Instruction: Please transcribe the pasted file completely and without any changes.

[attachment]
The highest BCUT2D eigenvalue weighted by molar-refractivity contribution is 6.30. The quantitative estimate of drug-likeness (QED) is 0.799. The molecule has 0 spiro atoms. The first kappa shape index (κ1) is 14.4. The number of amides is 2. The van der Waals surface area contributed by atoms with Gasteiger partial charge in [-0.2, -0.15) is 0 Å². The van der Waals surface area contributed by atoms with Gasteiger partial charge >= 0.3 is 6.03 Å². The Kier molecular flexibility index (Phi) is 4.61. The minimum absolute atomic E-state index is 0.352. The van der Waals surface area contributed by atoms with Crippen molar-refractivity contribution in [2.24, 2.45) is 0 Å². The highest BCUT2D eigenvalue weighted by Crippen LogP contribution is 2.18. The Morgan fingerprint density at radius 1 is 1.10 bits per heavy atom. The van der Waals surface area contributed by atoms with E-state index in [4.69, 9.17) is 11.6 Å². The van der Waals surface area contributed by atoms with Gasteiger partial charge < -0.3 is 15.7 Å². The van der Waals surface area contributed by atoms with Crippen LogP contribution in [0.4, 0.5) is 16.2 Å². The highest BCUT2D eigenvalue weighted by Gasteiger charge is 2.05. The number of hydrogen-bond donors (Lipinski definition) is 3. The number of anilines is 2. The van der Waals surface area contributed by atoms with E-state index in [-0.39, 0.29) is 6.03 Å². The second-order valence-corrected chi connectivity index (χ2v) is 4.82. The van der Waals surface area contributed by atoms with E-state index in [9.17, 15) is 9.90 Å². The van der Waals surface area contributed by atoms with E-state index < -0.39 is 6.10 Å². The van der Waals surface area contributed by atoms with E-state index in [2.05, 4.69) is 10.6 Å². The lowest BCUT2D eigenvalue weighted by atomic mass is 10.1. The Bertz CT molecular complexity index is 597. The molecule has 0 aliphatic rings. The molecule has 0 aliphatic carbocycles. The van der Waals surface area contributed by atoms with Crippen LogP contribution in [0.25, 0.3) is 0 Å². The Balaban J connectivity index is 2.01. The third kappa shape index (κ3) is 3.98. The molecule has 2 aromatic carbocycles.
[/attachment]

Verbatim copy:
The highest BCUT2D eigenvalue weighted by molar-refractivity contribution is 6.30. The quantitative estimate of drug-likeness (QED) is 0.799. The molecule has 0 spiro atoms. The first kappa shape index (κ1) is 14.4. The number of amides is 2. The van der Waals surface area contributed by atoms with Gasteiger partial charge in [-0.2, -0.15) is 0 Å². The van der Waals surface area contributed by atoms with Gasteiger partial charge >= 0.3 is 6.03 Å². The Kier molecular flexibility index (Phi) is 4.61. The minimum absolute atomic E-state index is 0.352. The van der Waals surface area contributed by atoms with Crippen molar-refractivity contribution in [2.24, 2.45) is 0 Å². The highest BCUT2D eigenvalue weighted by Crippen LogP contribution is 2.18. The Morgan fingerprint density at radius 1 is 1.10 bits per heavy atom. The van der Waals surface area contributed by atoms with E-state index in [4.69, 9.17) is 11.6 Å². The van der Waals surface area contributed by atoms with Gasteiger partial charge < -0.3 is 15.7 Å². The van der Waals surface area contributed by atoms with Crippen LogP contribution in [0.4, 0.5) is 16.2 Å². The highest BCUT2D eigenvalue weighted by Gasteiger charge is 2.05. The number of hydrogen-bond donors (Lipinski definition) is 3. The number of anilines is 2. The van der Waals surface area contributed by atoms with E-state index in [-0.39, 0.29) is 6.03 Å². The second-order valence-corrected chi connectivity index (χ2v) is 4.82. The van der Waals surface area contributed by atoms with E-state index in [9.17, 15) is 9.90 Å². The van der Waals surface area contributed by atoms with E-state index < -0.39 is 6.10 Å². The van der Waals surface area contributed by atoms with E-state index in [2.05, 4.69) is 10.6 Å². The lowest BCUT2D eigenvalue weighted by atomic mass is 10.1. The Bertz CT molecular complexity index is 597. The molecule has 0 aliphatic rings. The molecule has 0 aliphatic carbocycles. The van der Waals surface area contributed by atoms with Crippen LogP contribution in [0.25, 0.3) is 0 Å². The Balaban J connectivity index is 2.01. The third kappa shape index (κ3) is 3.98. The molecule has 2 aromatic carbocycles.